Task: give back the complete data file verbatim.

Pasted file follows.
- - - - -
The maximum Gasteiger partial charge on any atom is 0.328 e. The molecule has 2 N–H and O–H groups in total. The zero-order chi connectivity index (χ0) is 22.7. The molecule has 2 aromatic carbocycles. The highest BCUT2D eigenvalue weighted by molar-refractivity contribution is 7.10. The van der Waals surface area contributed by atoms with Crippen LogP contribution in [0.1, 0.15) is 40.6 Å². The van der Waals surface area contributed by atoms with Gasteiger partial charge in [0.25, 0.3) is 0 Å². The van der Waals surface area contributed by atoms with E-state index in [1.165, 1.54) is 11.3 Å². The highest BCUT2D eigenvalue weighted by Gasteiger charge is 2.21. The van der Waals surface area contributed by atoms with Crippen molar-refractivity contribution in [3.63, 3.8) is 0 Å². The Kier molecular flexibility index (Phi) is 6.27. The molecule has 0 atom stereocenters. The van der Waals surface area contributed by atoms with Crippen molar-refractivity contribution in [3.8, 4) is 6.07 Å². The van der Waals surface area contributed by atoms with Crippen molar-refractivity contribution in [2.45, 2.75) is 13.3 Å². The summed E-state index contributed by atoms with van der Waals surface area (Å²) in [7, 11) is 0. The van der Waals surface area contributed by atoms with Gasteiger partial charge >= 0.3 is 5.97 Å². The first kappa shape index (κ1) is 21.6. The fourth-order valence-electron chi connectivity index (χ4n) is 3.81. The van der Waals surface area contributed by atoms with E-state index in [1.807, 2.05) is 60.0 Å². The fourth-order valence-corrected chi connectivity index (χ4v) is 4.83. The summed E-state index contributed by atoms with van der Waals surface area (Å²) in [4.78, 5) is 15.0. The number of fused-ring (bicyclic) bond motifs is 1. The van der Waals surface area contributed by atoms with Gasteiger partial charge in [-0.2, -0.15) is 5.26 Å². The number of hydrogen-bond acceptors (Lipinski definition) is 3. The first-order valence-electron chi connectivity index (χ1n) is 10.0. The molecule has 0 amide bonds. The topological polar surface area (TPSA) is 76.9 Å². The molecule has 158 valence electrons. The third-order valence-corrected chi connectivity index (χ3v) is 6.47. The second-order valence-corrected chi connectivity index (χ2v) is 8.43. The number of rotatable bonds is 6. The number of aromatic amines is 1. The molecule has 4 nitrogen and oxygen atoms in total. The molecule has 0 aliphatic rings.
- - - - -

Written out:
The maximum Gasteiger partial charge on any atom is 0.328 e. The molecule has 2 N–H and O–H groups in total. The zero-order chi connectivity index (χ0) is 22.7. The molecule has 2 aromatic carbocycles. The highest BCUT2D eigenvalue weighted by molar-refractivity contribution is 7.10. The van der Waals surface area contributed by atoms with Crippen LogP contribution in [0.1, 0.15) is 40.6 Å². The van der Waals surface area contributed by atoms with Gasteiger partial charge in [0.25, 0.3) is 0 Å². The van der Waals surface area contributed by atoms with E-state index in [1.165, 1.54) is 11.3 Å². The highest BCUT2D eigenvalue weighted by Gasteiger charge is 2.21. The van der Waals surface area contributed by atoms with Crippen molar-refractivity contribution in [3.63, 3.8) is 0 Å². The Kier molecular flexibility index (Phi) is 6.27. The molecule has 0 atom stereocenters. The van der Waals surface area contributed by atoms with Crippen molar-refractivity contribution in [3.8, 4) is 6.07 Å². The van der Waals surface area contributed by atoms with Crippen molar-refractivity contribution in [2.45, 2.75) is 13.3 Å². The summed E-state index contributed by atoms with van der Waals surface area (Å²) in [7, 11) is 0. The van der Waals surface area contributed by atoms with Gasteiger partial charge >= 0.3 is 5.97 Å². The first kappa shape index (κ1) is 21.6. The fourth-order valence-electron chi connectivity index (χ4n) is 3.81. The van der Waals surface area contributed by atoms with E-state index in [1.807, 2.05) is 60.0 Å². The fourth-order valence-corrected chi connectivity index (χ4v) is 4.83. The summed E-state index contributed by atoms with van der Waals surface area (Å²) in [4.78, 5) is 15.0. The number of fused-ring (bicyclic) bond motifs is 1. The van der Waals surface area contributed by atoms with Gasteiger partial charge in [-0.2, -0.15) is 5.26 Å². The number of hydrogen-bond acceptors (Lipinski definition) is 3. The first-order valence-electron chi connectivity index (χ1n) is 10.0. The molecule has 0 amide bonds. The topological polar surface area (TPSA) is 76.9 Å². The molecule has 158 valence electrons. The third-order valence-corrected chi connectivity index (χ3v) is 6.47. The second-order valence-corrected chi connectivity index (χ2v) is 8.43. The number of rotatable bonds is 6. The number of aromatic amines is 1. The molecule has 4 nitrogen and oxygen atoms in total. The molecule has 0 aliphatic rings.